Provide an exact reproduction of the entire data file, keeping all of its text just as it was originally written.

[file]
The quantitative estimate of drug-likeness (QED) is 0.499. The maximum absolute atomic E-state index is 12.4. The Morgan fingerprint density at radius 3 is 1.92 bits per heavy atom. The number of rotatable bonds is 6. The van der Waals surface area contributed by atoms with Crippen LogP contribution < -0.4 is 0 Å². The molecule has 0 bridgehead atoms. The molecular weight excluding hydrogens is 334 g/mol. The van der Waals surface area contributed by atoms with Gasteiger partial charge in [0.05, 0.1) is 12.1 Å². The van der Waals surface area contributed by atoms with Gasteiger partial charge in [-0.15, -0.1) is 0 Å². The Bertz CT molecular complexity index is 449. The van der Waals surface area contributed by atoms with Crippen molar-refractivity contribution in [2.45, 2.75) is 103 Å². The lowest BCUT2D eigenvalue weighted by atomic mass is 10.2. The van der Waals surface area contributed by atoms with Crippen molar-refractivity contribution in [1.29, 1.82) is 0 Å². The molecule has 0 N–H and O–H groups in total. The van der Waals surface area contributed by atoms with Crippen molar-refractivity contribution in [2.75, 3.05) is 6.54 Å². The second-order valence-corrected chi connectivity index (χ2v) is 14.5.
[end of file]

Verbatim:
The quantitative estimate of drug-likeness (QED) is 0.499. The maximum absolute atomic E-state index is 12.4. The Morgan fingerprint density at radius 3 is 1.92 bits per heavy atom. The number of rotatable bonds is 6. The van der Waals surface area contributed by atoms with Crippen LogP contribution < -0.4 is 0 Å². The molecule has 0 bridgehead atoms. The molecular weight excluding hydrogens is 334 g/mol. The van der Waals surface area contributed by atoms with Gasteiger partial charge in [0.05, 0.1) is 12.1 Å². The van der Waals surface area contributed by atoms with Gasteiger partial charge in [-0.15, -0.1) is 0 Å². The Bertz CT molecular complexity index is 449. The van der Waals surface area contributed by atoms with Crippen molar-refractivity contribution in [2.45, 2.75) is 103 Å². The lowest BCUT2D eigenvalue weighted by atomic mass is 10.2. The van der Waals surface area contributed by atoms with Crippen molar-refractivity contribution in [1.29, 1.82) is 0 Å². The molecule has 0 N–H and O–H groups in total. The van der Waals surface area contributed by atoms with Crippen molar-refractivity contribution in [2.75, 3.05) is 6.54 Å². The second-order valence-corrected chi connectivity index (χ2v) is 14.5.